Silicon designer Arm is responsible for the CPU and GPU designs seen in virtually every Android smartphone today, and the firm has just announced a few new designs for mid-range devices.
The most prominent announcement is the Mali-G57 GPU, marking the first time we see a mid-range GPU based on the company’s new Valhall architecture. This new architecture is also the foundation for the Mali-G77 flagship GPU.
Arm claims that the Mali-G57 delivers a 1.3x boost in “performance density” over its previous mid-range graphics silicon, the Mali-G52 GPU. It also touts 1.3x better energy efficiency over the earlier GPU. You can also expect support for foveated rendering in VR and 60% better machine-learning performance.
Furthermore, the chip designer says the Mali-G57 sports double the “texturing performance” compared to the previous GPU. Arm adds that the GPU is also capable of handling HDR graphics, physically based rendering, and volumetric effects. In other words, it’s shaping up to be a pretty compelling piece of kit in theory if you’re a mobile gamer on a budget.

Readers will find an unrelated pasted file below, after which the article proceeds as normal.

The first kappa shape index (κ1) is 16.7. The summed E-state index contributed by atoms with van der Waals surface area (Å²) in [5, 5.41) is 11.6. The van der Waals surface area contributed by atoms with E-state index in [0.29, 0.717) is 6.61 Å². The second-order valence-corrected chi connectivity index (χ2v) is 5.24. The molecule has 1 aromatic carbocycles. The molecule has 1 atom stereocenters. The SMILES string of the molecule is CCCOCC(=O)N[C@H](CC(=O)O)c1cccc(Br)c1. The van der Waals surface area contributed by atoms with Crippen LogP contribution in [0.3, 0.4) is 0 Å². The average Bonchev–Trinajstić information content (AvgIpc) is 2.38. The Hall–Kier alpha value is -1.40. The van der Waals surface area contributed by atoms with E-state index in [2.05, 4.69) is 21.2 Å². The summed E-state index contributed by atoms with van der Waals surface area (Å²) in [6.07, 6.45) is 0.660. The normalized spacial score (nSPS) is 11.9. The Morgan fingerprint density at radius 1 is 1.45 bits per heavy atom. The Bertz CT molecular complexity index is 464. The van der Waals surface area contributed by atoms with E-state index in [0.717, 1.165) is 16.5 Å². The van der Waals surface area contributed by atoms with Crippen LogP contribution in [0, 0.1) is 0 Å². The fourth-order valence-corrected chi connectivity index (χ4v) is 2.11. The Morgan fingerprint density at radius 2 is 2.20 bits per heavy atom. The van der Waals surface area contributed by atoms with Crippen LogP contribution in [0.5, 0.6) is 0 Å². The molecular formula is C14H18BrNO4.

The previous generation Mali-G52 GPU found its way into several mid-range Huawei phones, such as the Honor 9X and Nova 5 series. But it’s unclear whether the US trade ban means Huawei will have to stick it out with older GPUs.
AI silicon for more devices
The chip designer also announced two new NPUs, in the form of the mid-range Ethos-N57 and low-end Ethos-N37. Arm is claiming a performance boost of over 200% compared to “many other NPUs,” although this likely depends on the specific workload and other factors. These new NPUs are tuned for super resolution, object detection, image classification, and speech translation.
We haven’t seen Arm’s previous, high-end NPU (Ethos-N77) in smartphones to the best of our knowledge, as the likes of Samsung, Google, Huawei, and Qualcomm have all developed their own AI silicon. Nevertheless, Arm is pushing the Ethos-N57 for mid-range phones and smart home hubs. Meanwhile, the Ethos-N37 is being positioned as ideal for low-end phones, smart cameras, and digital TV.
Either way, we’re seeing machine learning becoming more pervasive in our lives, from smart speakers and TV boxes to budget smartphones. And with offline inference more important than ever thanks to services like the new Google Assistant and Android 10’s Live Caption, it’s clear that improved AI silicon will be put to good use.